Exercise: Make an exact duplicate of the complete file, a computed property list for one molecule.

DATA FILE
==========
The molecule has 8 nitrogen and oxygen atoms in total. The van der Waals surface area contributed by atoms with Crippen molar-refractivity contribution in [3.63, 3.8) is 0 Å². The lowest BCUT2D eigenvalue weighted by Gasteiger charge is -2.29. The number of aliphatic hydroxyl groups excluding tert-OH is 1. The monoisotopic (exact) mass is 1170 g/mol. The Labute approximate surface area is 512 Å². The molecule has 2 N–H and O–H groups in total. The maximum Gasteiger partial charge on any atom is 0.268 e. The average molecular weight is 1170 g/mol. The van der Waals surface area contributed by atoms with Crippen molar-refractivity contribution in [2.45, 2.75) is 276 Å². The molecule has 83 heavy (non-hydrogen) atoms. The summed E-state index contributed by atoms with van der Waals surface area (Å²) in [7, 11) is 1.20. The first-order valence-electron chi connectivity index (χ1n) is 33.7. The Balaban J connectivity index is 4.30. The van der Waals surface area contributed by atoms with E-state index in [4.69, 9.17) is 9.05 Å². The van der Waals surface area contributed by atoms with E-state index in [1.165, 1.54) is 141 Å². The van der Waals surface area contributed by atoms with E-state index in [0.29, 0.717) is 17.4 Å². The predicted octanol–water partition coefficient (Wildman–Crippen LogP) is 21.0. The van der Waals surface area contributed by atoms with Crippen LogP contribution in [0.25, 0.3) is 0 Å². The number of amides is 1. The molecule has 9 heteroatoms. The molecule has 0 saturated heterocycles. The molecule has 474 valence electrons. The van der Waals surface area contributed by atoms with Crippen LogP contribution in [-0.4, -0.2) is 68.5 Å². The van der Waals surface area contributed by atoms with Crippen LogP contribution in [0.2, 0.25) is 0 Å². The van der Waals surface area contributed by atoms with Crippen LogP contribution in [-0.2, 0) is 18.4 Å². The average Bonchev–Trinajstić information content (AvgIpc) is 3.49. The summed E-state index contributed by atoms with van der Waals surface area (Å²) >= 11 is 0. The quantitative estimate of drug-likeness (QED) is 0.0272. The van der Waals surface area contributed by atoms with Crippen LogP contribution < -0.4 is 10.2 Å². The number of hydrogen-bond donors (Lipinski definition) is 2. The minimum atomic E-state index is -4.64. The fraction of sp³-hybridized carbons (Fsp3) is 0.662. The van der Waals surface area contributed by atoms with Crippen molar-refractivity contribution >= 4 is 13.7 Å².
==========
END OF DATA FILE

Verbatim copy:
The molecule has 8 nitrogen and oxygen atoms in total. The van der Waals surface area contributed by atoms with Crippen molar-refractivity contribution in [3.63, 3.8) is 0 Å². The lowest BCUT2D eigenvalue weighted by Gasteiger charge is -2.29. The number of aliphatic hydroxyl groups excluding tert-OH is 1. The monoisotopic (exact) mass is 1170 g/mol. The Labute approximate surface area is 512 Å². The molecule has 2 N–H and O–H groups in total. The maximum Gasteiger partial charge on any atom is 0.268 e. The average molecular weight is 1170 g/mol. The van der Waals surface area contributed by atoms with Crippen molar-refractivity contribution in [2.45, 2.75) is 276 Å². The molecule has 83 heavy (non-hydrogen) atoms. The summed E-state index contributed by atoms with van der Waals surface area (Å²) in [7, 11) is 1.20. The first-order valence-electron chi connectivity index (χ1n) is 33.7. The Balaban J connectivity index is 4.30. The van der Waals surface area contributed by atoms with E-state index in [4.69, 9.17) is 9.05 Å². The van der Waals surface area contributed by atoms with E-state index in [1.165, 1.54) is 141 Å². The van der Waals surface area contributed by atoms with E-state index in [0.29, 0.717) is 17.4 Å². The predicted octanol–water partition coefficient (Wildman–Crippen LogP) is 21.0. The van der Waals surface area contributed by atoms with Crippen LogP contribution in [0.25, 0.3) is 0 Å². The number of amides is 1. The molecule has 9 heteroatoms. The molecule has 0 saturated heterocycles. The molecule has 474 valence electrons. The van der Waals surface area contributed by atoms with Crippen LogP contribution in [-0.4, -0.2) is 68.5 Å². The van der Waals surface area contributed by atoms with Crippen LogP contribution in [0.2, 0.25) is 0 Å². The van der Waals surface area contributed by atoms with Crippen LogP contribution in [-0.2, 0) is 18.4 Å². The average Bonchev–Trinajstić information content (AvgIpc) is 3.49. The summed E-state index contributed by atoms with van der Waals surface area (Å²) >= 11 is 0. The quantitative estimate of drug-likeness (QED) is 0.0272. The van der Waals surface area contributed by atoms with Crippen LogP contribution < -0.4 is 10.2 Å². The number of hydrogen-bond donors (Lipinski definition) is 2. The minimum atomic E-state index is -4.64. The fraction of sp³-hybridized carbons (Fsp3) is 0.662. The van der Waals surface area contributed by atoms with Crippen molar-refractivity contribution >= 4 is 13.7 Å².